Welcome everyone to my first review of 1988. As I mentioned in the last review, I will add the points system starting with this show, and the wrestler with the most points at the end of the year will win the SmarKdown award for WWF Wrestler Of 1988. Here’s how many points everything is worth:
- 1/2 point (0.5): a win via DQ or count-out; extra for pinfall/submission falls in stipulation matches (ie: iron man matches, elimination tag matches, steel cage match, etc)
- 1 point: main-eventing the show; winning via pin or submission (in a tag team match, the person getting the winning fall will get an EXTRA 1/2 point); winning a stipulation match; successfully retaining a title
- 2 points: capturing a title
- The star rating: the exact star rating a match gets will be considered points for all the participants
- Vice-versa for those wrestlers who get pinned or drop titles, as the exact same number of points will be TAKEN from said wrestlers
- In case there’s a draw, those two (or more) wrestlers involved will be untied by a) direct confrontations between each other; b) the number of appearances, as I will give the edge to the wrestler who appeared less times on the reviews and managed to get as many points as someone with more appearances; c) number of victories; and d) the overall number of main-events
Enjoy the review!
Before starting, here is the list of champions at the time:
- WWF Champion: Hulk Hogan
- Intercontinental Champion: Honky Tonk Man
- Tag Team Champions: Strike Force (Tito Santana & Rick Martel)
- Women’s Champion: Sensational Sherri
The hosts are Vince McMahon & Jesse Ventura
Match #1: Strike Force (Tito Santana & Rick Martel)(c) vs. The Bolsheviks (Nikolai Volkoff & Boris Zhukov)(w/ Slick) – 2/3 Falls Match – WWF Tag Team Championship
The Bolsheviks were the first team eliminated at Survivor Series, so of course they get a title shot. Who said Vince never cared about his tag divisions!? Boris starts with Tito, who of course uses his speed to avoid the bigger heel. The babyfaces work on Boris’ arm before he tags in Volkoff, who does nothing either. The heels finally get something going and choke away, with Boris hitting a suplex. They go into a faster wrestling sequence that has some effort but not the best execution, as Martel comes in running wild for the first fall via Boston Crab on Boris.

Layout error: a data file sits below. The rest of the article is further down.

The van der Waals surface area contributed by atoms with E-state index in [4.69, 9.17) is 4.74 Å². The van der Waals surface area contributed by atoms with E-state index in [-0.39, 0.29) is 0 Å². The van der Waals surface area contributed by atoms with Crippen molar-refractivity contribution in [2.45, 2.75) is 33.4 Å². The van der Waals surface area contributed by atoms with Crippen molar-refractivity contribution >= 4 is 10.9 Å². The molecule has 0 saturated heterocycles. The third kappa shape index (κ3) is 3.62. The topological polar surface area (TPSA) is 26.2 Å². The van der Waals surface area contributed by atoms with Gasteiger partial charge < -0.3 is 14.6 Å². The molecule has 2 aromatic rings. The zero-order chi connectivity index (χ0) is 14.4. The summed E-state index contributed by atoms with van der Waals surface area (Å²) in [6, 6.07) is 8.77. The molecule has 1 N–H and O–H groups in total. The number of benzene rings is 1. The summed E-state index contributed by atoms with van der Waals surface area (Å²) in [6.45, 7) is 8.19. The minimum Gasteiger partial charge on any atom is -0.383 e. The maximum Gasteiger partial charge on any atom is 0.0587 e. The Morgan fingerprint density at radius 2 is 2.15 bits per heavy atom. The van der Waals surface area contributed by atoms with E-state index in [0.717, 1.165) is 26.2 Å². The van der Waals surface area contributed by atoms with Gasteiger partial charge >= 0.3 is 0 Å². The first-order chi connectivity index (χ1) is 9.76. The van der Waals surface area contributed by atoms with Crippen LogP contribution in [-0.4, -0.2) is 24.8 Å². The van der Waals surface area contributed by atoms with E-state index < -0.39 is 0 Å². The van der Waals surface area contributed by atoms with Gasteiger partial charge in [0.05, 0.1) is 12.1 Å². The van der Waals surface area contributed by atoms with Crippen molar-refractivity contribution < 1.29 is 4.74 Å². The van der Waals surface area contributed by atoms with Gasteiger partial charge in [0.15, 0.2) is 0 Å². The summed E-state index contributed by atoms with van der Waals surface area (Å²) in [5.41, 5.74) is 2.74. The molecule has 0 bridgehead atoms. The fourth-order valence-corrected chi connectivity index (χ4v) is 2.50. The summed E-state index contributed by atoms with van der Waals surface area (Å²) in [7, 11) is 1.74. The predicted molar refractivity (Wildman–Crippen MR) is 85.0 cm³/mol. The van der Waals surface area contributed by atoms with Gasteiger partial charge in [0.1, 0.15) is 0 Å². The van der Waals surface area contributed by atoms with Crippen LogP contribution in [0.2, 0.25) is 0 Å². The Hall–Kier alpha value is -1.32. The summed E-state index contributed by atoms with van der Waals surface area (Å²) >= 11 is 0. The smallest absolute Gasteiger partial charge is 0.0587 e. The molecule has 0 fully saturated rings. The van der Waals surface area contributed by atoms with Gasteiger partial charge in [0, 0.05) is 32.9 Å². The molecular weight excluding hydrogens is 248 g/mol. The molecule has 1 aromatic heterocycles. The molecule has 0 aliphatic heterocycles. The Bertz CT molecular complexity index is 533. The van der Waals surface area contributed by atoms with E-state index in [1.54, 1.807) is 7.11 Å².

Martel doesn’t waste any time in going for it again, but Volkoff interferes and the heels finally take over. Volkoff hits a backbreaker for two, and from there they cut the ring in half and use quick tags while working Martel’s back. Martel finally gets some separation with a sunset flip, and it’s hot tag Tito. He hits his Flying Forearm on Boris, but Nikolai gets in and breaks it up. Slick gives Nikolai an international object while Zhukov grabs Martel, but (surprise surprise) he hits Zhukov instead and that’s enough to finish the challengers in less than eight minutes!
Like I said earlier, the effort was there but the heels never felt like anything close to a threat. They were also not the best technical workers in the world, and they were clearly out of their league doing wrestling sequences with Martel and Tito. Perfectly acceptable wrestling. Nothing more, nothing less. **
Match #2: Jake Roberts vs. Sika(w/ Mr. Fuji)
Jake takes over to start, going after the Samoan’s arm. Sika misses a clothesline and Roberts pounds away, until a Fuji cheapshot allows Sika to take control. Sika works in his weird nerve hold that looks more like THE PEC MASSAGE OF DOOM, and that goes on for about a minute. Roberts finally makes the comeback, but Fuji trips him up. Sika charges, but Jake simply rolls him up for the win.
Well, that was apparently a match that existed. After the match, Sika runs away so Fuji eats the DDT and the snake instead. It took Roberts three minutes to beat the challenger for Hogan’s heavyweight belt two months previously. DUD – not that this was horrible, just a giant sack of nothing.
Match #3: Hulk Hogan(c) vs. King Kong Bundy(w/ Andre the Giant) – WWF Championship